Omnivory and opportunism characterize food webs in a large dry-tropics river system

Blanchette, Melanie L., Davis, Aaron M., Jardine, Timothy D., and Pearson, Richard G. (2014) Omnivory and opportunism characterize food webs in a large dry-tropics river system. Freshwater science, 33 (1). pp. 142-158.

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We analyzed basal sources, trophic levels, and connectance in dry-season food webs on 4 rivers in the upper Burdekin catchment in the dry tropics of northeastern Australia. The region is characterized by episodic summer rainfall, and most of the annual river flow occurs in a short period. In the dry season, rivers typically contract into a series of water holes of varying permanence and hydrologic connectivity. We used stable-isotope and stomach-content analyses to identify trophic levels of macroinvertebrates and fish, and we used a mixing model (SIAR) to identify foodweb basal sources at each site. We found substantial variability among sites in basal-source contributions, trophic position of individual taxa, and foodweb structure, and sites from the same river often were as different as sites from different rivers. Important basal sources at different sites included allochthonous tree litter, autochthonous algae and macrophytes, and Fe-fixing bacteria. Many relationships between consumers and basal sources were not resolved in the mixing model, mainly because of extensive omnivory or isotopic overlap among sources. Nevertheless, our results show high variability of dry-tropics river communities that extends beyond previously described macroinvertebrate assemblages to the broader food web. However, the main components of the upper trophic levels were similar across sites, such that different lower trophic levels supported similar assemblages of top consumers. These tropical rivers were defined by omnivory and ecological opportunism, which may be adaptations to seasonal hydrological variability.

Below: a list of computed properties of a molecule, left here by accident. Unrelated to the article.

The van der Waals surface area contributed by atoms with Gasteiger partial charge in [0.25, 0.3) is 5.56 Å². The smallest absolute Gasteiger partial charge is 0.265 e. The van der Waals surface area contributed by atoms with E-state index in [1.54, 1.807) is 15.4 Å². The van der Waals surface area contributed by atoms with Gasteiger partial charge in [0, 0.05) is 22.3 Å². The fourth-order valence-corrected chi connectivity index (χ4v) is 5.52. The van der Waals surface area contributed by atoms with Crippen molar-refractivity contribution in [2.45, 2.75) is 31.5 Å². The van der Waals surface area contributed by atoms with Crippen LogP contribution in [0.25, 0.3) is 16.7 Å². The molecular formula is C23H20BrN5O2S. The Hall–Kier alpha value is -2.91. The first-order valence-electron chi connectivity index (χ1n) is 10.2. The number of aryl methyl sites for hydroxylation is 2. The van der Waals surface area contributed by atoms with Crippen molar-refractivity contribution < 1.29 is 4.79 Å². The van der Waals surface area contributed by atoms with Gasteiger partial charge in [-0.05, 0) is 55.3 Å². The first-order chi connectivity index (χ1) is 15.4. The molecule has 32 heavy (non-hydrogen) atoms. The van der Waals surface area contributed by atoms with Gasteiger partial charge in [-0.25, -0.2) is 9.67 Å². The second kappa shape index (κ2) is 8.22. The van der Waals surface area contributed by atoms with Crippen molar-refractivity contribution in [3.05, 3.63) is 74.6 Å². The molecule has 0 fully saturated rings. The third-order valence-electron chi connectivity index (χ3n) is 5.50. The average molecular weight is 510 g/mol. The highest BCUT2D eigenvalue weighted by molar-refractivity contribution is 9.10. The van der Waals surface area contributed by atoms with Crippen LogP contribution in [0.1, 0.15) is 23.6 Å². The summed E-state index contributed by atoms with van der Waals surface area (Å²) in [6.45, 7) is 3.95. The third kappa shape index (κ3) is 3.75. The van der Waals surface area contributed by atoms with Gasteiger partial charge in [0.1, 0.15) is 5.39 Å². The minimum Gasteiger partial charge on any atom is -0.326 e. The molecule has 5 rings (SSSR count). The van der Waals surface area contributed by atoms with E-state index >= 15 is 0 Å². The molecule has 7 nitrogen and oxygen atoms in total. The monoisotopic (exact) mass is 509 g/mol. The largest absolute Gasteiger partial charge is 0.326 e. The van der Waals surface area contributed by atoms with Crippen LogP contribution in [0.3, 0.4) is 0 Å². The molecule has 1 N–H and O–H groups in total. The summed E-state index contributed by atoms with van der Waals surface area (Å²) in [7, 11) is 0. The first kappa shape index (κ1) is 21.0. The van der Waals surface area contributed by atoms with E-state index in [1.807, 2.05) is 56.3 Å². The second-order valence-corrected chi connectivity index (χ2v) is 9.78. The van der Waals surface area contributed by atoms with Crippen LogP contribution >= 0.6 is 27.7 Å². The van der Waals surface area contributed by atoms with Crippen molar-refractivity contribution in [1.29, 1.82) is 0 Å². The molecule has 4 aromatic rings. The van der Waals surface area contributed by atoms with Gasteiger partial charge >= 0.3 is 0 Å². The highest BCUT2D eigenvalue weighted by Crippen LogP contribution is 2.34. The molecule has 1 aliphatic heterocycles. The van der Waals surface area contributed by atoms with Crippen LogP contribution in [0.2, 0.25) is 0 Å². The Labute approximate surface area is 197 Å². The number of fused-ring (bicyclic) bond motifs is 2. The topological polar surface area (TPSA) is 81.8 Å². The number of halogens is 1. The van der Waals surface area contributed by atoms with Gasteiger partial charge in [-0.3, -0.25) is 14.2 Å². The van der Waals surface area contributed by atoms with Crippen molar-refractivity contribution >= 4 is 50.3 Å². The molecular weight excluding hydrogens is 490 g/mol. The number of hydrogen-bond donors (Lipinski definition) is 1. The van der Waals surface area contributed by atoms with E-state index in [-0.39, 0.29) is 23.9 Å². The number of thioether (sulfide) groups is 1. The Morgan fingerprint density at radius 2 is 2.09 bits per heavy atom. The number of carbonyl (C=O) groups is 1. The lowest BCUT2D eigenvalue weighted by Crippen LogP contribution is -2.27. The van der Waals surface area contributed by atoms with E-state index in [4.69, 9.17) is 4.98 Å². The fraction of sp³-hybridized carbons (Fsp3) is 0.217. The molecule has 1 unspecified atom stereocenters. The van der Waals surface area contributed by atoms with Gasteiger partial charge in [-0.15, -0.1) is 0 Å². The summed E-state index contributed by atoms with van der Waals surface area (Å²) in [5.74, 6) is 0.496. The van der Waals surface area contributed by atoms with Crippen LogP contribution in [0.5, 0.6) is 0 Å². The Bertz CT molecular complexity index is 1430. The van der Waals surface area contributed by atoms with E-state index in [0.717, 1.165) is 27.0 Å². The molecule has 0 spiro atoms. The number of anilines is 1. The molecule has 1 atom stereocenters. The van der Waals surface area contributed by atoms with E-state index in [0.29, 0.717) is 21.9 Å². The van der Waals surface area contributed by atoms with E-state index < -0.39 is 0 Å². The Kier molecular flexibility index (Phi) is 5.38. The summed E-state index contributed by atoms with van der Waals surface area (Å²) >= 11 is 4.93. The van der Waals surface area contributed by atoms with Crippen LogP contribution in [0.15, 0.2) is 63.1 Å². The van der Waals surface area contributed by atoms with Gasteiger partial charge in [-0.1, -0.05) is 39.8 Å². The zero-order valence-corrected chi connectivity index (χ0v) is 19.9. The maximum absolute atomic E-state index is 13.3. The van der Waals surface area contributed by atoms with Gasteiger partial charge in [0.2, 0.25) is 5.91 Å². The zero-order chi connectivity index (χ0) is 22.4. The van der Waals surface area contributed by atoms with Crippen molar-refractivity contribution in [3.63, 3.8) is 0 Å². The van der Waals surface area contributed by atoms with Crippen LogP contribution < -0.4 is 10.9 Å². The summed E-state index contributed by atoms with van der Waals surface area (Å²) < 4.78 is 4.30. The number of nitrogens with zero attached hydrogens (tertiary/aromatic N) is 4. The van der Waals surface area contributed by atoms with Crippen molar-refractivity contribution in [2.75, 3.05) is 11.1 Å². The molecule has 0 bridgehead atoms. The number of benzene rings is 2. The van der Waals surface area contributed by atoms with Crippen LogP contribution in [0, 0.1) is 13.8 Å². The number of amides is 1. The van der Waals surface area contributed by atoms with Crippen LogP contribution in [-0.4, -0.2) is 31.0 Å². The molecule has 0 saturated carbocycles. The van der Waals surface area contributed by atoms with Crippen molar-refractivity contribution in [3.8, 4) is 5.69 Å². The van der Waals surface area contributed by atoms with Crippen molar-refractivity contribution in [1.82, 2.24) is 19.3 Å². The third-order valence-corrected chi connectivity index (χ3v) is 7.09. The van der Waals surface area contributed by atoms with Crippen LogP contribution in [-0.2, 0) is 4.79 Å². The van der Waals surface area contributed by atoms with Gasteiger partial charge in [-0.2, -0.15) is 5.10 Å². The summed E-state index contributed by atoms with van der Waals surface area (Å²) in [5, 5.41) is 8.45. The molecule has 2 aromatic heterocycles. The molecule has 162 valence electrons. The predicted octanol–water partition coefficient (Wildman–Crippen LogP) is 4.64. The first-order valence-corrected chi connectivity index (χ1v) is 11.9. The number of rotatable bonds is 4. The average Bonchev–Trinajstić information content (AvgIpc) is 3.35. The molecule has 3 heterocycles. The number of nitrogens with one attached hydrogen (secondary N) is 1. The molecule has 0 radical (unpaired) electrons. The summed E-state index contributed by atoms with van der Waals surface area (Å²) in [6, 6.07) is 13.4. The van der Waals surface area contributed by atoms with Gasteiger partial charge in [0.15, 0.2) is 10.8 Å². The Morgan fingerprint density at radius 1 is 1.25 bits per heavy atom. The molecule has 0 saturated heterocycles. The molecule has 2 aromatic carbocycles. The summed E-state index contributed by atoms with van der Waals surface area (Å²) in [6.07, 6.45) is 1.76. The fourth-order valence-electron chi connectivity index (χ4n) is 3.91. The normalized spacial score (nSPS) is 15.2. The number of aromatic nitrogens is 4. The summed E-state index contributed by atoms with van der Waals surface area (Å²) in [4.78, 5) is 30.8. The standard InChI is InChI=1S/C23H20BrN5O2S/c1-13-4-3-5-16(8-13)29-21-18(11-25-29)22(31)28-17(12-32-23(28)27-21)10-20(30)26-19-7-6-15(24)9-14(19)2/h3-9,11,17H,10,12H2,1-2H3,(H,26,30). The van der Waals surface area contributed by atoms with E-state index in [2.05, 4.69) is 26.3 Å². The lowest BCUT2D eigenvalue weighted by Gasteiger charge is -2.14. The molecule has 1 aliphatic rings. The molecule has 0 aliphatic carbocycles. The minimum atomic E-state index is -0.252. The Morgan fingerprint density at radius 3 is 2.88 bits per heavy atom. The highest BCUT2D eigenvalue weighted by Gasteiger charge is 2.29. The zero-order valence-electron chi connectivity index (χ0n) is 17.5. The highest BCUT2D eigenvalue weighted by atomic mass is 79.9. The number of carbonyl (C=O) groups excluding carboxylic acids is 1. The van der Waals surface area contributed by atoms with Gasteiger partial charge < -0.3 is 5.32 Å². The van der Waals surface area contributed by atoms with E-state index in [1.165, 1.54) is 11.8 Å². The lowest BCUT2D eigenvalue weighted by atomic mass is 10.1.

Item ID: 32913
Item Type: Article (Research - C1)
ISSN: 2161-9565
Keywords: tropical rivers, food webs, omnivory, stable isotopes, macroinvertebrates, fish, connectance, Burdekin
Funders: Marine and Tropical Science Research Facility (MTSRF), James Cook University (JCU)
Date Deposited: 30 Apr 2014 09:55
FoR Codes: 06 BIOLOGICAL SCIENCES > 0602 Ecology > 060202 Community Ecology (excl Invasive Species Ecology) @ 100%
SEO Codes: 96 ENVIRONMENT > 9605 Ecosystem Assessment and Management > 960506 Ecosystem Assessment and Management of Fresh, Ground and Surface Water Environments @ 100%
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